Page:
Actually, it ENDORSES the subjugation and ownership of women as property. It also ENDORSES owning male slaves. Leviticus 25:44-46, Exodus 21:2-6, Exodus 21:7-11, Exodus 21:20-21, Ephesians 6:5, 1 Timothy 6:1-2, Luke 12:47-48

      March 29, 2012 at 3:19 pm |
    • Kafir

      You can't claim christianity as a driving force of morality if it failed to speak out harshly against harsh crimes, of which slavery is just as harsh as it can get.

      March 29, 2012 at 3:23 pm |
    • Jay

      Those verses were written for the ancient Israelites in a time when they went through the promise land to conquer it. You'll note that they were also instructed to not MISTREAT those who were slaves. They had to feed clothe and even pay them a wage as workers. So the term slave is something of a misnomer as it was more or less like having a housekeeper.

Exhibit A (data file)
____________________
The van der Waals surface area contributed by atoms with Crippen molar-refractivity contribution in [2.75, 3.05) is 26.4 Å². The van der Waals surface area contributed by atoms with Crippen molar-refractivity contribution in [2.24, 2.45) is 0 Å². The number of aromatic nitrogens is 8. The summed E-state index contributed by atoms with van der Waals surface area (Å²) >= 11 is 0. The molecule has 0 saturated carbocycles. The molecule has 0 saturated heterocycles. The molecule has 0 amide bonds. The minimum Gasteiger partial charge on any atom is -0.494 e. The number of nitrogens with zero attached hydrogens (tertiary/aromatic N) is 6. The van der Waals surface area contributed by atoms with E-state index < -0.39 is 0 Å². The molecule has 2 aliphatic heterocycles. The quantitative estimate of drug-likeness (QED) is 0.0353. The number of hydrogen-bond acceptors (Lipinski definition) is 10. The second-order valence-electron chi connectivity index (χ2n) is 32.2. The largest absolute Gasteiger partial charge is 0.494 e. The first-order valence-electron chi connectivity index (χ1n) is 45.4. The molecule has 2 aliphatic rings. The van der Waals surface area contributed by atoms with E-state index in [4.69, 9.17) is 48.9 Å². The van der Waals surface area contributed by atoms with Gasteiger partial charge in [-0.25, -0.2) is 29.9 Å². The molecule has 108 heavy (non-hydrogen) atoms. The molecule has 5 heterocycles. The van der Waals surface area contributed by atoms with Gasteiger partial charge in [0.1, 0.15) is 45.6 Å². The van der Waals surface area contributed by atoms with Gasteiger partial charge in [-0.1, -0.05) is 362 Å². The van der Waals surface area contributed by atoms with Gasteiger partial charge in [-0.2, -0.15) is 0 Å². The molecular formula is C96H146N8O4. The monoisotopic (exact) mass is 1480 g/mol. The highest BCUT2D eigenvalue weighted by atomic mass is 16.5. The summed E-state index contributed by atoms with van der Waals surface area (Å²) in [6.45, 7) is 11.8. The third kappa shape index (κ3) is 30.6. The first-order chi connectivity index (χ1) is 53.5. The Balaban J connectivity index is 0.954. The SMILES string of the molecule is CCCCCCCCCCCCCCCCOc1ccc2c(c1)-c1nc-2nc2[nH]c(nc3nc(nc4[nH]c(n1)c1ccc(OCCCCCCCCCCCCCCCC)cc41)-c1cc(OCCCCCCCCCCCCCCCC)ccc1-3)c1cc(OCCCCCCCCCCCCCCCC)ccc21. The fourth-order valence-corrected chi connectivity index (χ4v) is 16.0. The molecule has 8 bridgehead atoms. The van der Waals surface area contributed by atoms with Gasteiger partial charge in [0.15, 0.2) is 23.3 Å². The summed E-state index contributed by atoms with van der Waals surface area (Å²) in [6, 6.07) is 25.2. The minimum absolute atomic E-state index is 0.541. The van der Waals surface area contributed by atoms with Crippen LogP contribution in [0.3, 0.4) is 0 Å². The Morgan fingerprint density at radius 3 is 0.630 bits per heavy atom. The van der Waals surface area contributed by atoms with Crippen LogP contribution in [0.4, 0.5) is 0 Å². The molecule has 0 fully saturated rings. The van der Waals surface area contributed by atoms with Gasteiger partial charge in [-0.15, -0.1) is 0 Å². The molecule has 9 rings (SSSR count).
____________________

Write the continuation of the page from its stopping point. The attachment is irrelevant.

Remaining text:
Remember the Jews themselves came to be slaves in egypt. So it was not God who introduced the master/slave system but Man.

      March 29, 2012 at 3:26 pm |
    • huh?

      You are right brother

      March 29, 2012 at 3:26 pm |
  14. Marlon


    March 29, 2012 at 3:15 pm |
    • Zaximus42

      You can stomp on my beliefs but I'll be cross if you stomp on my James Bond!

      March 29, 2012 at 3:16 pm |
    • Nii

      Christianity had only one theocracy now and then. It is the Papal states of Rome which now is left with Vatican city. All other "Christian" countries were Christian by the will of their rulers not because they were priests.

      March 29, 2012 at 3:27 pm |
  15. jdoggg81

    I think the author being of caucasian descent is trying to perpetuate the myth that slavery is some kind of twisted, god giving right. My Jesus would never condone the suffering of one of his children.

    Being of african american descent i find this article distasteful. This is clearly a blatant attempt at making the white man feel spiritually cleansed for the atrocities and ungodly act committed by his ancestors... sadly not so long ago.